All in all, Modern Fruity Pebbles is sort of a good news / bad news situation. The good news is that the combo is powerful, and we can win on Turn 4 with our best draws, which is just about the right speed to be competitive in Modern. We also have tons of ways to find our combo, so even though we are technically a three-card combo, we usually can find all our pieces without too much of a problem. The bad news is twofold. First, our combo pieces don't really do much on their own. If you look at a deck like Splinter Twin or Knightfall, their combo pieces are cards like Deceiver Exarch and Knight of the Reliquary, which are good cards on their own. In our deck, we have Memnites and Grinding Stations, which are pretty much non-cards unless we are comboing off. Second, and more problematic, our deck picks up on a ton of hate. Stony Silence can beat us, Rest in Peace (and other graveyard hate) can beat us, Leyline of Sanctity can beat us, Surgical Extraction (on our combo creature) can beat us, and even targeted artifact / enchantment removal can beat us. While we can't solve all of these problems (although having counters like Negate and Dispel in the sideboard can help), thankfully we have some solutions in our sideboard.

The Sideboard

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Negate and Dispel, as I mentioned a moment ago, are just catch-all answers. They can stop a Surgical Extraction, a Disenchant, or any other spell-based answer to our combo. More important are Echoing Truth and Disenchant. These, combined with our main deck Detention Sphere, give us a way to beat the Stony Silences, Rest in Peaces, and Leyline of Sanctitys that our opponent will bring in from their sideboards.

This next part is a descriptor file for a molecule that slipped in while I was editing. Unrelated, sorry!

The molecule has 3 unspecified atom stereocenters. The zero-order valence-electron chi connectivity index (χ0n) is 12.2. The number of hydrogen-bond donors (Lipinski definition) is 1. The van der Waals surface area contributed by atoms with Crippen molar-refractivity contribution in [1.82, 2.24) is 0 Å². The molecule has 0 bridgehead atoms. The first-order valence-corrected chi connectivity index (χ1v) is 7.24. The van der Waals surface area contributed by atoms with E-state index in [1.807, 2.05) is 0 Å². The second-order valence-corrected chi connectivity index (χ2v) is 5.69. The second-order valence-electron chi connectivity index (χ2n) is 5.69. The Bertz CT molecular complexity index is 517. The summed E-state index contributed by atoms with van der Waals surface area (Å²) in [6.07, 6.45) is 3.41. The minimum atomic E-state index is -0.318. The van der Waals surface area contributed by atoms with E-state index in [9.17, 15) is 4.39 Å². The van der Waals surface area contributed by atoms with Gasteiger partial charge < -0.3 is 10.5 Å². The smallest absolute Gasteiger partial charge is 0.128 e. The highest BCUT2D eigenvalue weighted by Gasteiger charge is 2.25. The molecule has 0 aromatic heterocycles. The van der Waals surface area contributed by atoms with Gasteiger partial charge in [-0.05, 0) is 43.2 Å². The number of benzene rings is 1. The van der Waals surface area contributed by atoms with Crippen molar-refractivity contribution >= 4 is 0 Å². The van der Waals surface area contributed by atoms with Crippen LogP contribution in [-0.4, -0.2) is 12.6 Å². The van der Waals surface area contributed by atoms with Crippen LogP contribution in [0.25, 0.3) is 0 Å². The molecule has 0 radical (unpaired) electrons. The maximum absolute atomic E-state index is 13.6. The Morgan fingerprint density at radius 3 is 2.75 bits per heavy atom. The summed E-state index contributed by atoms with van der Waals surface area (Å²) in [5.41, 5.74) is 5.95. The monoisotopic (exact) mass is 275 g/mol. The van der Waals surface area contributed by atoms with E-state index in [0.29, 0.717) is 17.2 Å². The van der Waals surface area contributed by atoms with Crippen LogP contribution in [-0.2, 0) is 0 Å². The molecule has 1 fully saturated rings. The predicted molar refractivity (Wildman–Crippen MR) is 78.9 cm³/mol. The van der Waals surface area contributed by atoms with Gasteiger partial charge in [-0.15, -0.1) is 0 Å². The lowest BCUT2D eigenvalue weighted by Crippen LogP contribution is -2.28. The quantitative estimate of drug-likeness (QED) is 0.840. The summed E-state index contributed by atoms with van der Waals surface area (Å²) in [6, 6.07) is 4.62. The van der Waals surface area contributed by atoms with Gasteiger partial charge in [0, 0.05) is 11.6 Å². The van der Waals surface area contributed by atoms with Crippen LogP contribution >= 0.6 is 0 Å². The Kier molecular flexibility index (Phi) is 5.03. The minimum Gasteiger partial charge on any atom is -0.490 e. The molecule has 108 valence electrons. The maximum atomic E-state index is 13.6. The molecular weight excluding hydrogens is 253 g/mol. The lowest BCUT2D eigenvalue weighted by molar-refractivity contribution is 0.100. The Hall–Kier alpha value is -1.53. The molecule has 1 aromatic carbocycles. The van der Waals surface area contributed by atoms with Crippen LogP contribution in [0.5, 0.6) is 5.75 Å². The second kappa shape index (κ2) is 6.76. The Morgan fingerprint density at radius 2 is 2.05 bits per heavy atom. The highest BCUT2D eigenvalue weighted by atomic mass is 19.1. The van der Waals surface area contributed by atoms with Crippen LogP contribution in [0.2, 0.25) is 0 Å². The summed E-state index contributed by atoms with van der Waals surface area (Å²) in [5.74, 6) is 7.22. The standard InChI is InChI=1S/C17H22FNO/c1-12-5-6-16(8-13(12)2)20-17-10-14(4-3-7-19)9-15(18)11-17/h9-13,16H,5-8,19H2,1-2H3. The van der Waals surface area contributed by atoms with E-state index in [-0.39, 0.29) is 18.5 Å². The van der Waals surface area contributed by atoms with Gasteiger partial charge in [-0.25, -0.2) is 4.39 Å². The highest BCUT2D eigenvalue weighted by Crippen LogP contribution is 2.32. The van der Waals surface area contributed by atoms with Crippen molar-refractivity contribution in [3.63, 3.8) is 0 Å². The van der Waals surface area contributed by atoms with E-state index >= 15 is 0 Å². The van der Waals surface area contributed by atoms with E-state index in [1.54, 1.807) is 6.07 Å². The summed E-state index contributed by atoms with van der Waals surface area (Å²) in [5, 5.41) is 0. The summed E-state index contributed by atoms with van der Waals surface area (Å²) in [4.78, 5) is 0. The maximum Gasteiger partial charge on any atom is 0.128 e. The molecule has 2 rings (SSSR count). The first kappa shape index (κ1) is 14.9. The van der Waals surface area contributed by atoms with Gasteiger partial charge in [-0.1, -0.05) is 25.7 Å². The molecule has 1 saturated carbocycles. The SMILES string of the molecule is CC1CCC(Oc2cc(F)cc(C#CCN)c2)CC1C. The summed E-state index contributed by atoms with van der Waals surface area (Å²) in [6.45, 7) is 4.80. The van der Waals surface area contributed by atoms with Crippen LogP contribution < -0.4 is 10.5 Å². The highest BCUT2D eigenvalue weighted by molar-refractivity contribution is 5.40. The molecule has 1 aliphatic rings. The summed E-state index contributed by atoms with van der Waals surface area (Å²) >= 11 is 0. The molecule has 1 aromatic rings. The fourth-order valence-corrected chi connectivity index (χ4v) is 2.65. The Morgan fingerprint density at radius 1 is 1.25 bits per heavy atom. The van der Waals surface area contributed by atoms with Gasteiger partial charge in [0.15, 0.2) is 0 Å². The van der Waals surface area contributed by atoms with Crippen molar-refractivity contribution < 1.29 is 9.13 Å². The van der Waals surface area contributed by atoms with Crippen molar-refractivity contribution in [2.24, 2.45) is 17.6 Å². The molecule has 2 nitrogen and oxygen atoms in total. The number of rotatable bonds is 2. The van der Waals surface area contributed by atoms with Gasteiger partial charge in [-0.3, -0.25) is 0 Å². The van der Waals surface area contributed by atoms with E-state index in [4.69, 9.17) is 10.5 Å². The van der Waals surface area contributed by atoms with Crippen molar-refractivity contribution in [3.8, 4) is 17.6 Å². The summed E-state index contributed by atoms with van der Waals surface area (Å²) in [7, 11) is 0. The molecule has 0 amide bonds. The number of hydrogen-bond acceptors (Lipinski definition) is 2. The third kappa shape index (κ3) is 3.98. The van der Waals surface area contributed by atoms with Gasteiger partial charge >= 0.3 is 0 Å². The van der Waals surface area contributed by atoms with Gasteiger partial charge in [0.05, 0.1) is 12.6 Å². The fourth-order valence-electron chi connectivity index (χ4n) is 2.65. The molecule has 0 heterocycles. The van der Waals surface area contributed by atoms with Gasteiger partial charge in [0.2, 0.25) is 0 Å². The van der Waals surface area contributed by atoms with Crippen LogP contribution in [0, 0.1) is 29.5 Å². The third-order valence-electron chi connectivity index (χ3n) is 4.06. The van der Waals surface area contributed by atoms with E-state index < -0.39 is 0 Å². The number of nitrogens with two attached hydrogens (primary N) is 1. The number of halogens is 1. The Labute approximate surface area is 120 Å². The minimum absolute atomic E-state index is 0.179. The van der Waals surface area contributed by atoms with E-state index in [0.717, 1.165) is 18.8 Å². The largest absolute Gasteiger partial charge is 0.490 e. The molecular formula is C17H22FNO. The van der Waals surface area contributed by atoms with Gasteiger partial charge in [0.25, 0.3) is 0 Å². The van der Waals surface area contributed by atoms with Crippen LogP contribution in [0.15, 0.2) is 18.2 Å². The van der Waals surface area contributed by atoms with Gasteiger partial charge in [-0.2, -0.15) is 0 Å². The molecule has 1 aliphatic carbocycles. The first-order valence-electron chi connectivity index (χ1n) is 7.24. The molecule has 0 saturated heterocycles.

The trick here is to bring these cards in from our sideboard aggressively. Unless we are very certain our opponent doesn't have any major hate cards, it's better to err on the side of bringing in at least Echoing Truth than to get caught by a surprise Leyline of Sanctity or Stony Silence. Remember: our deck's backup plan is essentially beating down with our two Memnites, which isn't much of a backup plan at all. So, it is much better to have a couple of not-great answers in our deck and not need them than to just lose on Turn 0 or Turn 2 to a powerful hate card we didn't expect. 

Ultra-Budget Fruity Pebbles

Since we are a combo deck, we have a lot of cards that we simply can't cut, so we are left with few options to get the deck down in the $50 range. First, we cut the mana base back as much as possible, which saves us some money but leaves us with a ton of lands that enter the battlefield tapped and will slow us down quite a bit. Second, we change Path to Exile for Condemn, which is great in some matches (where our opponent is always attacking) but worse in others (where our opponent has creatures like Eidolon of the Great Revel that just sit out on the battlefield). We also change up the numbers on our Station artifacts, since Grinding Station is significantly more expensive than Blasting Station. All in all, this version is a great, cheap way to experience Modern Fruity Pebbles on your kitchen table, but I wouldn't want to take it to a tournament, mostly because the mana base is so clunky. 

Non-Budget Fruity Pebbles

Similar to the ultra-budget build, the non-budget build of Fruity Pebbles is limited by the number of combo pieces that we can't really cut from our deck. As such, we mostly just make some changes to the sideboard and mana base. Spellskite gives us a great way to protect our combo pieces from hard-to-deal-with removal like Abrupt Decay, and Leyline of Sanctity gives us protection against discard, which is very good against our deck. While I think these changes improve the deck quite a bit, I'm not sure they are worth spending an extra $300 (although Spellskites and Leyline of Sanctity are good cards to own anyway, if you are interested in building a Modern collection).

Conclusion

Anyway, that's all for today. We finished our matches 3-2, which is fine, although slightly aided by our matchup against WB Life (which we almost lost!). As always, leave your thoughts, ideas, opinions, and suggestions in the comments, and you can reach me on Twitter @SaffronOlive or at SaffronOlive@MTGGoldfish.com.